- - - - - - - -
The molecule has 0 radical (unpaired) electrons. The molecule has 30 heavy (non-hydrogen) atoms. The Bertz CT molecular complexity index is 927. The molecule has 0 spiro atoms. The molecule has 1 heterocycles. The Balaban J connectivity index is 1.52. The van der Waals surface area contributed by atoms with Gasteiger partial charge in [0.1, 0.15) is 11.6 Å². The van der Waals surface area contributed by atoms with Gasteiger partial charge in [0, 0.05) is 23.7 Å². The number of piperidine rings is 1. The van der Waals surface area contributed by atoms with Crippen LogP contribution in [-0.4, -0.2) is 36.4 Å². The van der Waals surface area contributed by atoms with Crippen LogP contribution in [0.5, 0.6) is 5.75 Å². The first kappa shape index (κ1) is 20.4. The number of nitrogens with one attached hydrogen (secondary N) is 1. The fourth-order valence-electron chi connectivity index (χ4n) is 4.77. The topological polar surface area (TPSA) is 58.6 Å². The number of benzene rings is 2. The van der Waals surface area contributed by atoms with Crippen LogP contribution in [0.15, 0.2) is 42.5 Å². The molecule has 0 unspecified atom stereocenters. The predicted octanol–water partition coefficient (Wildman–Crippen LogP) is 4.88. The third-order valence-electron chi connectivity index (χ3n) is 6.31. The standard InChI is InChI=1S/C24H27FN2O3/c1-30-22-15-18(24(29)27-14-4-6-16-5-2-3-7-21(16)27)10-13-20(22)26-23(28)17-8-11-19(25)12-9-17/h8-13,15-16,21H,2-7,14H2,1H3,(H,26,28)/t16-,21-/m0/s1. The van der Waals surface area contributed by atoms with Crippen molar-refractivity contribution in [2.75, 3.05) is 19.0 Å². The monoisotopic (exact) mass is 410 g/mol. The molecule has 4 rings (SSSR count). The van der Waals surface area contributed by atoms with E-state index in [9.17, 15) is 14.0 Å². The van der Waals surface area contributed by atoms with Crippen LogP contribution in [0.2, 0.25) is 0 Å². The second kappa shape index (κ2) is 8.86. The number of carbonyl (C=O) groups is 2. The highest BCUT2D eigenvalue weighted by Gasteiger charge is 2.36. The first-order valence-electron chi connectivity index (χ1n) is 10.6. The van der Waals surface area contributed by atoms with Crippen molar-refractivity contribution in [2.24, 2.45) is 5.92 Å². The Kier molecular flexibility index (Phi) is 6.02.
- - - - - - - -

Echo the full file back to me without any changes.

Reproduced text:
The molecule has 0 radical (unpaired) electrons. The molecule has 30 heavy (non-hydrogen) atoms. The Bertz CT molecular complexity index is 927. The molecule has 0 spiro atoms. The molecule has 1 heterocycles. The Balaban J connectivity index is 1.52. The van der Waals surface area contributed by atoms with Gasteiger partial charge in [0.1, 0.15) is 11.6 Å². The van der Waals surface area contributed by atoms with Gasteiger partial charge in [0, 0.05) is 23.7 Å². The number of piperidine rings is 1. The van der Waals surface area contributed by atoms with Crippen LogP contribution in [-0.4, -0.2) is 36.4 Å². The van der Waals surface area contributed by atoms with Crippen LogP contribution in [0.5, 0.6) is 5.75 Å². The first kappa shape index (κ1) is 20.4. The number of nitrogens with one attached hydrogen (secondary N) is 1. The fourth-order valence-electron chi connectivity index (χ4n) is 4.77. The topological polar surface area (TPSA) is 58.6 Å². The number of benzene rings is 2. The van der Waals surface area contributed by atoms with Crippen LogP contribution in [0.15, 0.2) is 42.5 Å². The molecule has 0 unspecified atom stereocenters. The predicted octanol–water partition coefficient (Wildman–Crippen LogP) is 4.88. The third-order valence-electron chi connectivity index (χ3n) is 6.31. The standard InChI is InChI=1S/C24H27FN2O3/c1-30-22-15-18(24(29)27-14-4-6-16-5-2-3-7-21(16)27)10-13-20(22)26-23(28)17-8-11-19(25)12-9-17/h8-13,15-16,21H,2-7,14H2,1H3,(H,26,28)/t16-,21-/m0/s1. The van der Waals surface area contributed by atoms with Crippen molar-refractivity contribution in [2.75, 3.05) is 19.0 Å². The monoisotopic (exact) mass is 410 g/mol. The molecule has 4 rings (SSSR count). The van der Waals surface area contributed by atoms with E-state index in [9.17, 15) is 14.0 Å². The van der Waals surface area contributed by atoms with Crippen LogP contribution in [0.2, 0.25) is 0 Å². The second kappa shape index (κ2) is 8.86. The number of carbonyl (C=O) groups is 2. The highest BCUT2D eigenvalue weighted by Gasteiger charge is 2.36. The first-order valence-electron chi connectivity index (χ1n) is 10.6. The van der Waals surface area contributed by atoms with Crippen molar-refractivity contribution in [2.24, 2.45) is 5.92 Å². The Kier molecular flexibility index (Phi) is 6.02.